Rethinking Healthcare

Dems run quarterback draw on health care fourth down

Dems run quarterback draw on health care fourth down

Posting in Government

What is clear is that on this issue the public is deeply split, that the split is reflected in the positions of the two parties, and that compromise among Democrats will be difficult, with Republicans impossible.

Stuck between Scylla and Charybdis on the last play of the health care game, Democrats plan to run their quarterback up the middle tomorrow and then force a bill through on a bare majority.

Their final offer is a modified version of what the Senate has already passed. Absent any Republican support majority leader Harry Reid seems willing to use a majority rules process called "reconciliation" over two months if necessary, to overcome a filibuster.

The plan is to have the House vote for the Senate plan, use reconciliation on the Obama amendments, and then have the House agree to those, according to the Los Angeles Times.

Analysts like Amy Walter of The Hotline think this can be a winning play. Voters are suspicious of government, but also of big business, she writes.

A tracking poll from Kaiser Health sees support for specific elements of the Senate bill, like changing how health insurance works, creating an insurance exchange, and closing the Medicare "doughnut hole. Even Republicans like these ideas, although they are not in the game plan GOP leaders will run tomorrow.

Liberals appear exhausted, warning that the final bill may still fail in the House over abortion, that the most popular part of the original proposal (a public option) is left out of the final bill, and that they have lost patience with the process.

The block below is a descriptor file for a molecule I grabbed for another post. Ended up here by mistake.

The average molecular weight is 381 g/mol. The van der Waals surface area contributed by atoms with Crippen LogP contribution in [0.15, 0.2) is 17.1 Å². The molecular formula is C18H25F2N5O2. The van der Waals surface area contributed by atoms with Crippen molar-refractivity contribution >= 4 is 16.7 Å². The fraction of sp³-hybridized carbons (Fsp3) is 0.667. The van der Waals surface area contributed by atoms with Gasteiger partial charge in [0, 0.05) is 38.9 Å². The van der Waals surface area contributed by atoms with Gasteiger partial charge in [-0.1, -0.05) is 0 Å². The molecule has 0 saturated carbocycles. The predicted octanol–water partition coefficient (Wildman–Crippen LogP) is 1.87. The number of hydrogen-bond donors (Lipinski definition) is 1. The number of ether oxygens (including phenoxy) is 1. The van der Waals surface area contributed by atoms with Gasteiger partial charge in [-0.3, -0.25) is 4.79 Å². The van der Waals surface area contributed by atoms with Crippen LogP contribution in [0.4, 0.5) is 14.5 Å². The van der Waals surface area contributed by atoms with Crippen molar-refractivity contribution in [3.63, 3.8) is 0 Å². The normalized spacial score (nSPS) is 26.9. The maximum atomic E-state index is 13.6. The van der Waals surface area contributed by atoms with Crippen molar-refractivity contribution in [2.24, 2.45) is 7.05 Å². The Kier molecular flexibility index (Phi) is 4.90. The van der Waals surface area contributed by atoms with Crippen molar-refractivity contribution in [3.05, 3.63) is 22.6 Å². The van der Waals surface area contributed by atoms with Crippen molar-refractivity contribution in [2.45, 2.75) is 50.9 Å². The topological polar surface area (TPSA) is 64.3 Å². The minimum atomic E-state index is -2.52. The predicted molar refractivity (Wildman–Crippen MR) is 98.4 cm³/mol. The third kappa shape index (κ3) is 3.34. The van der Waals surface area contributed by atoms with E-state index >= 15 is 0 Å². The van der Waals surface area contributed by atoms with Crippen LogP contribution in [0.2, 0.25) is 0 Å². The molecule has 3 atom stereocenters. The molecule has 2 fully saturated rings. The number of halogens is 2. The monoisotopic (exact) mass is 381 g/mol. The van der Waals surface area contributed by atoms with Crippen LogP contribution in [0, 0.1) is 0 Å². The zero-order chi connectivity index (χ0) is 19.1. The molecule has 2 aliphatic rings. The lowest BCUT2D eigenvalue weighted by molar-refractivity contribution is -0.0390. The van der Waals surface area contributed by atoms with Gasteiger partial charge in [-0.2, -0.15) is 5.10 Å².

What is clear is that on this issue the public is deeply split, that the split is reflected in the positions of the two parties, and that compromise among Democrats will be difficult, with Republicans impossible.

Republicans are already in active campaign mode. Democrats hope the theatrics of tomorrow and final passage of a bill will generate enough enthusiasm in their base that voters may reconcile themselves by November.

In other words no one likes the sausage factory while everyone craves a nice hot dog. But, quiet, they're coming out of the time out.

This whole thing would be a lot more fun if John Madden hadn't retired.

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Dana Blankenhorn

Contributing Editor

Contributing Editor Dana Blankenhorn has written for the Chicago Tribune, Advertising Age's "NetMarketing" supplement and founded the Interactive Age Daily for CMP Media. He holds degrees from Rice and Northwestern universities. He is based in Atlanta. Follow him on Twitter. Disclosure